In Lev Manovitch’s article he attempts to document on how hybrid visual tools have evolved in the media over the last 30 years. In doing so, the article covers many areas and gives many examples. These range from the mainstream films such as Terminator and Titianic, to areas involving CAD (Computer Aided Design) which aren’t even connected to the media, which are the CAD tolls used in modern architecture.
It is interesting that Manovitch references Terminator and Titanic which are both James Cameron films, as recently James Cameron has put an end to his inactivity in Hollywood by creating (and now having released) Avatar. This film as broken box office records at least partially due to its groundbreaking use of Hybrid/converged visual styles, cunningly merged together to seamlessly interact with the real live-action characters, which is a far cry from the likes of ‘who framed roger rabbit’ (1988)
Manovitch also makes reference to the graphical styles of Larry and Andy Wachowski’s Matrix series (1999–2003), and Zack
Snyder’s 300 (2007) being more traditionally related to illustration rather than filmmaking. He is right to say this as the Matrix’s visual style and cinematography is directly inspired from anime films such as Ghost in the Shell and Akira, where the animated media is used to create effects that are simply not noticed or even possible in live-action media. While ‘green screen’ equipment have been used in the film industry for many years before The Matrix, it is one of the first films to effectively converge the two visual techniques of advanced ‘green screen’ equipment and Japanese anime graphical styles.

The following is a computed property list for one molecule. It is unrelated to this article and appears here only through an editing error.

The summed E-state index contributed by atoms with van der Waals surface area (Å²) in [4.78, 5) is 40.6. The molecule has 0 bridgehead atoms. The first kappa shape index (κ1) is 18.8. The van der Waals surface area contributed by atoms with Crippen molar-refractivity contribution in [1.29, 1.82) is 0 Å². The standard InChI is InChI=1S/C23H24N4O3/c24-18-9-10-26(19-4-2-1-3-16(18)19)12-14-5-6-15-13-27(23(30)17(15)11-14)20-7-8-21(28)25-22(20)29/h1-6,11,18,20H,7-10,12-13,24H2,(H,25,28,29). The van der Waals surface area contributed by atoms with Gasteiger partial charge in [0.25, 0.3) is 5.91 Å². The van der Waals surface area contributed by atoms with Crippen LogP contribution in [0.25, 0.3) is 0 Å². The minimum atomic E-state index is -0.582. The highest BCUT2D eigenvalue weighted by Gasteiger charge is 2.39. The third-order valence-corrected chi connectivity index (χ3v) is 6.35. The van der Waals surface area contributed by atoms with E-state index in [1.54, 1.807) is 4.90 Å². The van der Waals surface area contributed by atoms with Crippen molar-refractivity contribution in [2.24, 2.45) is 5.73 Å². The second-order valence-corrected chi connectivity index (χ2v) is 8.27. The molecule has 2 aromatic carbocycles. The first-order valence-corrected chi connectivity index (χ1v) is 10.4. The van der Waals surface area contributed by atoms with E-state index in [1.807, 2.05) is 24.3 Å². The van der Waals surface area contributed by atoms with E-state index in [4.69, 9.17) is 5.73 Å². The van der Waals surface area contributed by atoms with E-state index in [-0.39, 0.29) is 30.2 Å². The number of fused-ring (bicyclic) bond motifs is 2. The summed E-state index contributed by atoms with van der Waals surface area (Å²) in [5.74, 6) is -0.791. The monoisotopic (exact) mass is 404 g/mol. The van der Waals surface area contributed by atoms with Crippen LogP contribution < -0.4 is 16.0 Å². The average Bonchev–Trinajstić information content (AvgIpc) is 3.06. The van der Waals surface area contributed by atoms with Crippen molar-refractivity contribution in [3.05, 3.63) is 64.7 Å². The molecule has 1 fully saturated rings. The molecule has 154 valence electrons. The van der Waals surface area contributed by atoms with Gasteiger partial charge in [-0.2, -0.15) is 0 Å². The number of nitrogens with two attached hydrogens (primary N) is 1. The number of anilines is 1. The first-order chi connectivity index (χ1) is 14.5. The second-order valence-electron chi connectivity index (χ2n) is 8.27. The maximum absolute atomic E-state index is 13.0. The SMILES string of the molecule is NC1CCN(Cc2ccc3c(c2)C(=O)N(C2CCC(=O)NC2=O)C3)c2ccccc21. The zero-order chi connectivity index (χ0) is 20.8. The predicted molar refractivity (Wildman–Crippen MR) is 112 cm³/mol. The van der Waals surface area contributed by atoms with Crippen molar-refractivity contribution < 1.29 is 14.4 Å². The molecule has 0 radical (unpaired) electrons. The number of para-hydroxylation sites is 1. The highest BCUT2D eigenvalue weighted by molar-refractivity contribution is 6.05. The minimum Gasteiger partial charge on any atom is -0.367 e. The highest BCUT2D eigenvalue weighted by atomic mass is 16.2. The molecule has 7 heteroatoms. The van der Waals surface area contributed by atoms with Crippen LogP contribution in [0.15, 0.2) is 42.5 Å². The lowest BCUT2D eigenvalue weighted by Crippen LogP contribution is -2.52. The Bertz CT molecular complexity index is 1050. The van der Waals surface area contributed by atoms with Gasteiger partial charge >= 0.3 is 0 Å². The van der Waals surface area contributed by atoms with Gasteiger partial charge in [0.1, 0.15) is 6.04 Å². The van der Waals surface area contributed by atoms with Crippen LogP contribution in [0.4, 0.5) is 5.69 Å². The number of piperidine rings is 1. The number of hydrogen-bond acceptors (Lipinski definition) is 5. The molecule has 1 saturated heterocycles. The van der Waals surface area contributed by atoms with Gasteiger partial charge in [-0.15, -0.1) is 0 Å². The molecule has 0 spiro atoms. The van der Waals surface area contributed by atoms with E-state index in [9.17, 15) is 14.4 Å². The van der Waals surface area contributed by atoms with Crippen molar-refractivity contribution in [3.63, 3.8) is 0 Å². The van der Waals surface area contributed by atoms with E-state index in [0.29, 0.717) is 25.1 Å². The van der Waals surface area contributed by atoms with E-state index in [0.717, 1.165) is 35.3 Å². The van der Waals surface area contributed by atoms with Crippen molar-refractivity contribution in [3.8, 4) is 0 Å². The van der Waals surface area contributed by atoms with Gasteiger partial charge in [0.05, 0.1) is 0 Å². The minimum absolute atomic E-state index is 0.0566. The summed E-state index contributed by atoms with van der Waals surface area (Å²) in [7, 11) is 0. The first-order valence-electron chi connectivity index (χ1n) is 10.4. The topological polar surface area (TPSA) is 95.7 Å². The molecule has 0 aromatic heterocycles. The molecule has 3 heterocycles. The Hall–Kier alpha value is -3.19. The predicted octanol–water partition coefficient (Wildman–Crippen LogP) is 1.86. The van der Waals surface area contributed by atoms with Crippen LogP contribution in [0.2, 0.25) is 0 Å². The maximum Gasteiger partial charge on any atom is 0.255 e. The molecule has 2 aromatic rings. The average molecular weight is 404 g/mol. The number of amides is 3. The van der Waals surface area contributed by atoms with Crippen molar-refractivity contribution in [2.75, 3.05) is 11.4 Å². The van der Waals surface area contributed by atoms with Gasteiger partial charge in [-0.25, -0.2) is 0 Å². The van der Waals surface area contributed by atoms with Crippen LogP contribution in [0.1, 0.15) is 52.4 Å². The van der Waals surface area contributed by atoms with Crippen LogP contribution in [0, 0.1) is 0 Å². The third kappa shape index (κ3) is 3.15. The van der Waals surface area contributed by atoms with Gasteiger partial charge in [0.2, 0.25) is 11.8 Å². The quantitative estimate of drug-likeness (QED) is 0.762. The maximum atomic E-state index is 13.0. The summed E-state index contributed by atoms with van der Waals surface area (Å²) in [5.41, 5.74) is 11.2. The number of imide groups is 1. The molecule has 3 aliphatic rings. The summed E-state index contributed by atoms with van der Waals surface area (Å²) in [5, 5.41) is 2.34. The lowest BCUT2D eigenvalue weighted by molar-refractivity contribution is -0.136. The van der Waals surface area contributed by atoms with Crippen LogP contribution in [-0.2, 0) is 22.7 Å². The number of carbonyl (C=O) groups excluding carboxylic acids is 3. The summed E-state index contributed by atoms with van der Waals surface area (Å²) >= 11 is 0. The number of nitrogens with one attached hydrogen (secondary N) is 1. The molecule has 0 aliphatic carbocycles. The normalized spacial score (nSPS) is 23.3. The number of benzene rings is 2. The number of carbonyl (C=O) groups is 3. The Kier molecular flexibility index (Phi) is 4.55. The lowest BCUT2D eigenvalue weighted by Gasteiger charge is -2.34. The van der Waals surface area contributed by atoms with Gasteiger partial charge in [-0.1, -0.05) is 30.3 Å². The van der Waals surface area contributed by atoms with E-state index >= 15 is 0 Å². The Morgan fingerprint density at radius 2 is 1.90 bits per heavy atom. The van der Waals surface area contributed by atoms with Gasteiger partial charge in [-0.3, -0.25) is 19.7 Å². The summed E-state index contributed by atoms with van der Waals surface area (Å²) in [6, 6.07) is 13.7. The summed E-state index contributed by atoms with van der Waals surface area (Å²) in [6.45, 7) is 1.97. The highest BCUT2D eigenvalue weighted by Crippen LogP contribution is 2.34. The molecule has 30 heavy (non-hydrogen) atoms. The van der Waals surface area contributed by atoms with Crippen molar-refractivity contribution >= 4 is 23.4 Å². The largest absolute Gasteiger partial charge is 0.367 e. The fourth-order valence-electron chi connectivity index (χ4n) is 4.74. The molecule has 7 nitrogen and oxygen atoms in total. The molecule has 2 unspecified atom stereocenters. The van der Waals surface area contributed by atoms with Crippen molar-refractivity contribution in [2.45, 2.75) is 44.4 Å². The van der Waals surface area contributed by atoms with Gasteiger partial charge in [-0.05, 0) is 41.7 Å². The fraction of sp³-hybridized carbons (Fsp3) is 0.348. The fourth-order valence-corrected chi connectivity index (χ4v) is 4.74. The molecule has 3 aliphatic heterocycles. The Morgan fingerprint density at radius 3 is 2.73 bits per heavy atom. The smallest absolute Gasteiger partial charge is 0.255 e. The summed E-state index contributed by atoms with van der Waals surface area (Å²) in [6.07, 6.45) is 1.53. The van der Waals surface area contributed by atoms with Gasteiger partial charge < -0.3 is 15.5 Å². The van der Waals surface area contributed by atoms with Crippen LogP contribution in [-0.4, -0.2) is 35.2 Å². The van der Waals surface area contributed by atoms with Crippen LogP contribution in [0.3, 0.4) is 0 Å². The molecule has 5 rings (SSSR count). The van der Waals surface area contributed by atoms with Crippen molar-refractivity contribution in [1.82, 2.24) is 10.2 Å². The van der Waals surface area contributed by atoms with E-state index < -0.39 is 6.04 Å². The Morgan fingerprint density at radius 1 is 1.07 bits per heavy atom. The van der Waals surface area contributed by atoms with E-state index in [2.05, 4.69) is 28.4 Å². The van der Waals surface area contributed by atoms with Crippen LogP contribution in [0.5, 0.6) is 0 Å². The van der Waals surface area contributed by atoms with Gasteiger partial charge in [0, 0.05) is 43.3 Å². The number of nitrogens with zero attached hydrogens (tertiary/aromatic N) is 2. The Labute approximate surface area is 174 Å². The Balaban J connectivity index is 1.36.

Manovitch’s references to the relatively new image and movie editing programs such as Photoshop and the film ‘Sodium Fox’ (2005) by Blake fitted very well into the concept of media hybrids. Sodium Fox was a vast array of different visual styles, using layers and 2D animation, where as Photoshop allows people to create and manipulate new images using a series of layes and computer-generated affects.
Overall Manovitch gave the impression of hybrid media as being a new and very interesting aspect of the media and wider society, a change that is becoming increasingly more sophisticated and yet seamless into our lives.